"/Rijichou,/" Suoh growled at last under his breath, in a tone he hadn't had to use since their school days, when the possible consequences of Nokoru's adventures had been a lot less direly perilous, "if you ever even /think/ about doing something like this again...."

"Sorry, Suoh!" And damn it, he /would/ be sorry, would genuinely regret having made Suoh and Akira worry--and it didn't mean he wouldn't do it again. Suoh scowled warningly at Nokoru, and Nokoru met his gaze with that understanding and apologetic little half-smile. "I wouldn't have put you through this, but I knew if I tried to come by myself the two of you would have just found out and followed me anyway, and then things would have really been dangerous, because you wouldn't have known...." Nokoru glanced along the causeway once more, but the Kamui had already disappeared.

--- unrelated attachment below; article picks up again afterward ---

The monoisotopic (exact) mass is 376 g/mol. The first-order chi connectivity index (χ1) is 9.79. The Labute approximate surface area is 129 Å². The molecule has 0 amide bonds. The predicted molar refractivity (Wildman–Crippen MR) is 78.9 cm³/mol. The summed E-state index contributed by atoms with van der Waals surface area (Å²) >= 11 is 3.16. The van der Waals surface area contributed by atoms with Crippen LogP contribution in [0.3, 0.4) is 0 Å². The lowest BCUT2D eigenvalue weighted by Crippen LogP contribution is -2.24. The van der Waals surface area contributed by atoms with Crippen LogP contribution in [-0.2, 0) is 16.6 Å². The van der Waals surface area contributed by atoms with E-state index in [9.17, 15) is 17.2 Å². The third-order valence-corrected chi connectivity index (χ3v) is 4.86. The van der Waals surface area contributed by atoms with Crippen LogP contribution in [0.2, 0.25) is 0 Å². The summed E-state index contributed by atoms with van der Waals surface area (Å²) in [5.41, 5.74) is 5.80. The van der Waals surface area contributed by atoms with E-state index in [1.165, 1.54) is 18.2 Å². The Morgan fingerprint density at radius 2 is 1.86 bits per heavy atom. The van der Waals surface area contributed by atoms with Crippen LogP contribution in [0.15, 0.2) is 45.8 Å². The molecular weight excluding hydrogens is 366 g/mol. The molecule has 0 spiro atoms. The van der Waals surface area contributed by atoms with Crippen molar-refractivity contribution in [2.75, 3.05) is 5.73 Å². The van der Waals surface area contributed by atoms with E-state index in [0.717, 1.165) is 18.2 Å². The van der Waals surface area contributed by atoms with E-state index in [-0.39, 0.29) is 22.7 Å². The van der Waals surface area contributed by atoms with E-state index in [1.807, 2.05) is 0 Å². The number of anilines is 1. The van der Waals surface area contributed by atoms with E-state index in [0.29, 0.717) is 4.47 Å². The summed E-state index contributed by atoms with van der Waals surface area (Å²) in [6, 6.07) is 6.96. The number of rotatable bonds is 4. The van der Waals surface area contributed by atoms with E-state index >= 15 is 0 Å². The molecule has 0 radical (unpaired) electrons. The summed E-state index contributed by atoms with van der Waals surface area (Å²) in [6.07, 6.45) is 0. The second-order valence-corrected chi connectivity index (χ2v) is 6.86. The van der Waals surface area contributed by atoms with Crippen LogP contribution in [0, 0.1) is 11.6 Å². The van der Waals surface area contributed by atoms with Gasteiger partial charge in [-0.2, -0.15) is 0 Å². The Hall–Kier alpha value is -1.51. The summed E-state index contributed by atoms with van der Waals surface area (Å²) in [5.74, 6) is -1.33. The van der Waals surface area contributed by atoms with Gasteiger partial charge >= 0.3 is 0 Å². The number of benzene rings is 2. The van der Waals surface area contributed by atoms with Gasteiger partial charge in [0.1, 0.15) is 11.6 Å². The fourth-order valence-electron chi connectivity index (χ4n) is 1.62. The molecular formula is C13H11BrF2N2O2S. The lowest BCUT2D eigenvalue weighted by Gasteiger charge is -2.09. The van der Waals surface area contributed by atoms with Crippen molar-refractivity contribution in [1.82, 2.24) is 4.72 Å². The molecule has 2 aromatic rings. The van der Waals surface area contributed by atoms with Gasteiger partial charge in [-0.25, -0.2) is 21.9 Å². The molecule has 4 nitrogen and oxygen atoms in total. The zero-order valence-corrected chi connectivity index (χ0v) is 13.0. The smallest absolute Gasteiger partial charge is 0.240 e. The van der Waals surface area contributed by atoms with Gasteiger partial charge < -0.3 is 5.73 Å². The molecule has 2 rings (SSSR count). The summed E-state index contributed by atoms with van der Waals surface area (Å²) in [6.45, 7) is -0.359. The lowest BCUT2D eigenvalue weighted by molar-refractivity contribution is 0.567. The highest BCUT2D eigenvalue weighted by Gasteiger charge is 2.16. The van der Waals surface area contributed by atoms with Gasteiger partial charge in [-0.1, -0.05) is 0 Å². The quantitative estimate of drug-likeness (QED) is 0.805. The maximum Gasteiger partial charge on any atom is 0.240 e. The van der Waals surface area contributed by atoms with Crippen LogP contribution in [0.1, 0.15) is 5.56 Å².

"Thank you," Nokoru said then, and his voice was quieter, utterly serious now, "for waiting by the car, as I'd asked. If you'd faced him, he would have found a way to use your own wish against you. That's what he does." Suoh drew in a short, startled breath. The potential horror of it flashed before him, that the main purpose of his life, his desire to protect this one person could somehow be wielded as a weapon against him. Yet how could he /not/ pursue it?

And if Akira hadn't been there....

"But Kaichou," Akira said hesitantly, reverting to Nokoru's old title, as he sometimes did, "what about /your/ wish?"

Nokoru regarded Suoh and Akira for a long, seemingly thoughtful moment. Then he turned and gazed up at the nearby trees. The very highest leaves were already touched with light from the just-rising sun; they flashed a brilliant green-gold as the morning breeze touseled them. Nokoru smiled once more, his expression a complex weave of wistfulness, a quietly soaring joy, the shadow of a secret inner resolve.

"My wish," he murmured, "is that all that I love should be preserved."